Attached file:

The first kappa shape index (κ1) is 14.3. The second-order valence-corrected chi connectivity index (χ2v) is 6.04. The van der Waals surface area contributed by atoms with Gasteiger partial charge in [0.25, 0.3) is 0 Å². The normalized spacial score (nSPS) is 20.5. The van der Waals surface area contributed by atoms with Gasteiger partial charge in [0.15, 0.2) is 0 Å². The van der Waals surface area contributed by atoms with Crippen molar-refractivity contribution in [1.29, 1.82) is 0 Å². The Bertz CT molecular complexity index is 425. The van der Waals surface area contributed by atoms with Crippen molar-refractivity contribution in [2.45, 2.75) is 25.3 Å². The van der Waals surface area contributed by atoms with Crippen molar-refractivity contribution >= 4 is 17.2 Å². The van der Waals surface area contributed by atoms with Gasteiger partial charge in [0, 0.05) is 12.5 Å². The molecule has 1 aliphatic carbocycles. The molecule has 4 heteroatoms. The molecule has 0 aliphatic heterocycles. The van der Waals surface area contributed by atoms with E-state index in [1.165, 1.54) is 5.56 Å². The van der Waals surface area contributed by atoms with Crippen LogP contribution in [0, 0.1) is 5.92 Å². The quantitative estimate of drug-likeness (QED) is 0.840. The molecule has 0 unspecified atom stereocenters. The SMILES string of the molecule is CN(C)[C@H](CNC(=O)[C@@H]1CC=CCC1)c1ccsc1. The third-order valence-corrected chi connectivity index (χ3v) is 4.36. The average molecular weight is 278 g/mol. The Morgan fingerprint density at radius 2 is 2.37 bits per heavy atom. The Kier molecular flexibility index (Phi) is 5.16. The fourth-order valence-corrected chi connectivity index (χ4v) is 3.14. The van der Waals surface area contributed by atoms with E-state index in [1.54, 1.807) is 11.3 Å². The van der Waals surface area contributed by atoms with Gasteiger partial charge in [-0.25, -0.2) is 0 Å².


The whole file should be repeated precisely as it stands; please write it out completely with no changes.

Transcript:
The first kappa shape index (κ1) is 14.3. The second-order valence-corrected chi connectivity index (χ2v) is 6.04. The van der Waals surface area contributed by atoms with Gasteiger partial charge in [0.25, 0.3) is 0 Å². The normalized spacial score (nSPS) is 20.5. The van der Waals surface area contributed by atoms with Gasteiger partial charge in [0.15, 0.2) is 0 Å². The van der Waals surface area contributed by atoms with Crippen molar-refractivity contribution in [1.29, 1.82) is 0 Å². The Bertz CT molecular complexity index is 425. The van der Waals surface area contributed by atoms with Crippen molar-refractivity contribution in [2.45, 2.75) is 25.3 Å². The van der Waals surface area contributed by atoms with Crippen molar-refractivity contribution >= 4 is 17.2 Å². The van der Waals surface area contributed by atoms with Gasteiger partial charge in [0, 0.05) is 12.5 Å². The molecule has 1 aliphatic carbocycles. The molecule has 4 heteroatoms. The molecule has 0 aliphatic heterocycles. The van der Waals surface area contributed by atoms with E-state index in [1.165, 1.54) is 5.56 Å². The van der Waals surface area contributed by atoms with Crippen LogP contribution in [0, 0.1) is 5.92 Å². The quantitative estimate of drug-likeness (QED) is 0.840. The molecule has 0 unspecified atom stereocenters. The SMILES string of the molecule is CN(C)[C@H](CNC(=O)[C@@H]1CC=CCC1)c1ccsc1. The third-order valence-corrected chi connectivity index (χ3v) is 4.36. The average molecular weight is 278 g/mol. The Morgan fingerprint density at radius 2 is 2.37 bits per heavy atom. The Kier molecular flexibility index (Phi) is 5.16. The fourth-order valence-corrected chi connectivity index (χ4v) is 3.14. The van der Waals surface area contributed by atoms with E-state index in [1.54, 1.807) is 11.3 Å². The van der Waals surface area contributed by atoms with Gasteiger partial charge in [-0.25, -0.2) is 0 Å².